Self-Publishing 101—Control, No Wonder Why Janet Jackson Sang About It

So now that I’ve touched upon some of the basics in Part 1 of my self-publishing 101 thread, I wanted to turn my attention to the subject of control (or Miss Jackson if you’re nasty—sorry just had to go there). When publishing your book there are so many things you have to consider—things more than likely you never really thought of before. However, in order to understand exactly what the hell you’re in for, it’s important to gain some perspective.

 Mainstream Publishing vs. Self-Publishing

I think some of the downsides of self-publishing as opposed to mainstream publishing should be evident (or they will become evident soon enough). But to really comprehend what you’re up against its important to understand what exactly mainstream publication is. First-off, before you can go near most publishing houses, especially the larger ones, you usually have to procure an agent. Procuring an agent can be a little like procuring someone who’s playing hard to get—only they’re not playing. There is of course the query letter, which if you’re fortunate enough, you may get a peep back—usually you don’t. But let’s say you do get a response, the next step is to send a sample of your work to the agent. The sample is the first fifty pages of your manuscript, double-spaced, and it damn well better be edited (this part is somewhat different for non-fiction work, as you don’t necessarily have to have a completed manuscript). Hopefully, when you send this sample off, the agent won’t require it to be sent snail-mail (regular USPS), because on top of the print fees, you will then have the added postage fees—and if you’re sending off more than one sample, that can add up.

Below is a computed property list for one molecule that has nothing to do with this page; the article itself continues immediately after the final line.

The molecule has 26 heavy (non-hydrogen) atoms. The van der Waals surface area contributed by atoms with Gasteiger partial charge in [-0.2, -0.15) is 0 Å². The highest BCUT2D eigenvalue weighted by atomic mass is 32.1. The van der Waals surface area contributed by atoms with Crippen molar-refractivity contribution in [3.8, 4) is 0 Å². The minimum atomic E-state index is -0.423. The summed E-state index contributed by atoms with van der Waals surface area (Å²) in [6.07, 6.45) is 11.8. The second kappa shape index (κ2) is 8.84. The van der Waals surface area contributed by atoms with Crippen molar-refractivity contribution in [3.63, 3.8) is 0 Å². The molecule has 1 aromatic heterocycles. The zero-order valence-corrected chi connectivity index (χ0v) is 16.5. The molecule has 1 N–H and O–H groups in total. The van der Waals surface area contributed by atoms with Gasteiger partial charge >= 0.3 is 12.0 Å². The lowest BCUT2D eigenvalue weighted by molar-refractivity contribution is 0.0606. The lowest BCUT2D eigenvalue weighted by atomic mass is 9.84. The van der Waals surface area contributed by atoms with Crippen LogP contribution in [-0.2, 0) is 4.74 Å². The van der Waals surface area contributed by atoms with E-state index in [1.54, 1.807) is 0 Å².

From there, you learn to hurry up and wait. Your response can either be a sorry-we’re-not-interested letter, or if you have Samantha from Bewitched as your fairy godmother, they may ask for the full manuscript, which is obviously what you are hoping for. And then once more, you hurry up and wait, and then wait some more. If your well-placed bribe to Ali Baba paid off, then congratulations—you got yourself an agent! This only took several months—in which time, you still aren’t published.

Once you have an agent, it is now their job to secure a publisher, which if they’re doing what they’re being paid to do, you should get. But now once you get published, does that mean you just sit back, relax, and start counting your dough? Not quite. What most people don’t realize is that even after being signed to a publishing company (and giving up a considerable amount of your rights) you still, have to do a lot on your own. Depending on how much the publisher deems you’re worth, they will front you an advance. But this money isn’t for you to sit back and be cute. Many times, the author has to promote their own work, which of course costs money, not to mention, the agent fees and other miscellaneous costs that have a sneaking habit of creeping up on you when you least expect it. By the time you’re done paying everyone off, you maybe have enough to cover several months rents (depending on how large of an advance you receive—and in NYC not even that much).

Of course you might be hoping that once those big fat royalty checks come in, then you’ll be living la dolce vita, but this is far from the case. Generally speaking, the writer usually doesn’t get more than 10% of their royalty checks. So even after all your hard work, more than likely, if you’re not a consistent writing machine with several best-sellers under your belt, you won’t be able to quit your day job. The J.K. Rowlings and Dan Browns are the exception—not the rule.